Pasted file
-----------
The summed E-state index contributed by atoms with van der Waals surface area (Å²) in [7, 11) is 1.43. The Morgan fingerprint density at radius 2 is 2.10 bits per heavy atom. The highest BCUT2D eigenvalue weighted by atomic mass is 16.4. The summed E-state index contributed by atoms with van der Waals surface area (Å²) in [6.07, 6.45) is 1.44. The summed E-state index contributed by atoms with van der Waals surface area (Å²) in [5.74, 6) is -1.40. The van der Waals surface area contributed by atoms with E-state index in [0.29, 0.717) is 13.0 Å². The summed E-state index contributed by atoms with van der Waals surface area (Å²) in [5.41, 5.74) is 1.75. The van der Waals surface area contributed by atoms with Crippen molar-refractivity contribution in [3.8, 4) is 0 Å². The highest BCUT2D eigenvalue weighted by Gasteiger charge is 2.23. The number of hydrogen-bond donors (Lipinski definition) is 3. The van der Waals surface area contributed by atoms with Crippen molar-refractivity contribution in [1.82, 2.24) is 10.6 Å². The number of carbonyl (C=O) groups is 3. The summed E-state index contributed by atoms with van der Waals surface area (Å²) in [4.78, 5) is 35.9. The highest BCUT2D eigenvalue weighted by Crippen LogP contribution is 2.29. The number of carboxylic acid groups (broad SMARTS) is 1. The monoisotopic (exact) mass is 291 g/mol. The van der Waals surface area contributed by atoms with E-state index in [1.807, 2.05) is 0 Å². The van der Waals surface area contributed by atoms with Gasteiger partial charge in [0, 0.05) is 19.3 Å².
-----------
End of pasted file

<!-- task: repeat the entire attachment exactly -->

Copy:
The summed E-state index contributed by atoms with van der Waals surface area (Å²) in [7, 11) is 1.43. The Morgan fingerprint density at radius 2 is 2.10 bits per heavy atom. The highest BCUT2D eigenvalue weighted by atomic mass is 16.4. The summed E-state index contributed by atoms with van der Waals surface area (Å²) in [6.07, 6.45) is 1.44. The summed E-state index contributed by atoms with van der Waals surface area (Å²) in [5.74, 6) is -1.40. The van der Waals surface area contributed by atoms with E-state index in [0.29, 0.717) is 13.0 Å². The summed E-state index contributed by atoms with van der Waals surface area (Å²) in [5.41, 5.74) is 1.75. The van der Waals surface area contributed by atoms with Crippen molar-refractivity contribution in [3.8, 4) is 0 Å². The highest BCUT2D eigenvalue weighted by Gasteiger charge is 2.23. The number of hydrogen-bond donors (Lipinski definition) is 3. The van der Waals surface area contributed by atoms with Crippen molar-refractivity contribution in [1.82, 2.24) is 10.6 Å². The number of carbonyl (C=O) groups is 3. The summed E-state index contributed by atoms with van der Waals surface area (Å²) in [4.78, 5) is 35.9. The highest BCUT2D eigenvalue weighted by Crippen LogP contribution is 2.29. The number of carboxylic acid groups (broad SMARTS) is 1. The monoisotopic (exact) mass is 291 g/mol. The van der Waals surface area contributed by atoms with E-state index in [1.807, 2.05) is 0 Å². The van der Waals surface area contributed by atoms with Gasteiger partial charge in [0, 0.05) is 19.3 Å².